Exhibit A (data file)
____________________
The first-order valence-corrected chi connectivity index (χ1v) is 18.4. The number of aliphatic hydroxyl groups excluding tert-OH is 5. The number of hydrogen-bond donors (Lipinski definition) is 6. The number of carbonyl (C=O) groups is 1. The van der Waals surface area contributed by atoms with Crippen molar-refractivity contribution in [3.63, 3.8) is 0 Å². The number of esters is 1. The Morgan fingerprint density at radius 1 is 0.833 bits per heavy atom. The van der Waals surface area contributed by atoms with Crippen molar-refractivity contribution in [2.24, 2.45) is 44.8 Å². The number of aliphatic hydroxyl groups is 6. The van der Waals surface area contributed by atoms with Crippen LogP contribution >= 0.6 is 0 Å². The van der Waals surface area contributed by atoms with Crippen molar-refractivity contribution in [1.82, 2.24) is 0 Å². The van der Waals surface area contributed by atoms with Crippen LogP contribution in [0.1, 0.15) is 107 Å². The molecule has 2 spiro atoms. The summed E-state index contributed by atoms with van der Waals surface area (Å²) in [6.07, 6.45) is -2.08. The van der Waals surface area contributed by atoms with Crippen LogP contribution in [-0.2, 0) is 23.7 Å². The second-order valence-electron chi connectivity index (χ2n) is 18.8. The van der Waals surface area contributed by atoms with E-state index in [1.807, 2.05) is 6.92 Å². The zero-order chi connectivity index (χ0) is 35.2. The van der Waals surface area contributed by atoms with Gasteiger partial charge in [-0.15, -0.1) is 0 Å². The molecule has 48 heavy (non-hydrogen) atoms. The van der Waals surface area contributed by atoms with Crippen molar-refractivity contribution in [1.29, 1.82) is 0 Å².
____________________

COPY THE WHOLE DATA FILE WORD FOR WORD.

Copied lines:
The first-order valence-corrected chi connectivity index (χ1v) is 18.4. The number of aliphatic hydroxyl groups excluding tert-OH is 5. The number of hydrogen-bond donors (Lipinski definition) is 6. The number of carbonyl (C=O) groups is 1. The van der Waals surface area contributed by atoms with Crippen molar-refractivity contribution in [3.63, 3.8) is 0 Å². The number of esters is 1. The Morgan fingerprint density at radius 1 is 0.833 bits per heavy atom. The van der Waals surface area contributed by atoms with Crippen molar-refractivity contribution in [2.24, 2.45) is 44.8 Å². The number of aliphatic hydroxyl groups is 6. The van der Waals surface area contributed by atoms with Crippen LogP contribution >= 0.6 is 0 Å². The van der Waals surface area contributed by atoms with Crippen molar-refractivity contribution in [1.82, 2.24) is 0 Å². The van der Waals surface area contributed by atoms with Crippen LogP contribution in [0.1, 0.15) is 107 Å². The molecule has 2 spiro atoms. The summed E-state index contributed by atoms with van der Waals surface area (Å²) in [6.07, 6.45) is -2.08. The van der Waals surface area contributed by atoms with Crippen LogP contribution in [-0.2, 0) is 23.7 Å². The second-order valence-electron chi connectivity index (χ2n) is 18.8. The van der Waals surface area contributed by atoms with E-state index in [1.807, 2.05) is 6.92 Å². The zero-order chi connectivity index (χ0) is 35.2. The van der Waals surface area contributed by atoms with Gasteiger partial charge in [-0.15, -0.1) is 0 Å². The molecule has 48 heavy (non-hydrogen) atoms. The van der Waals surface area contributed by atoms with Crippen molar-refractivity contribution in [1.29, 1.82) is 0 Å².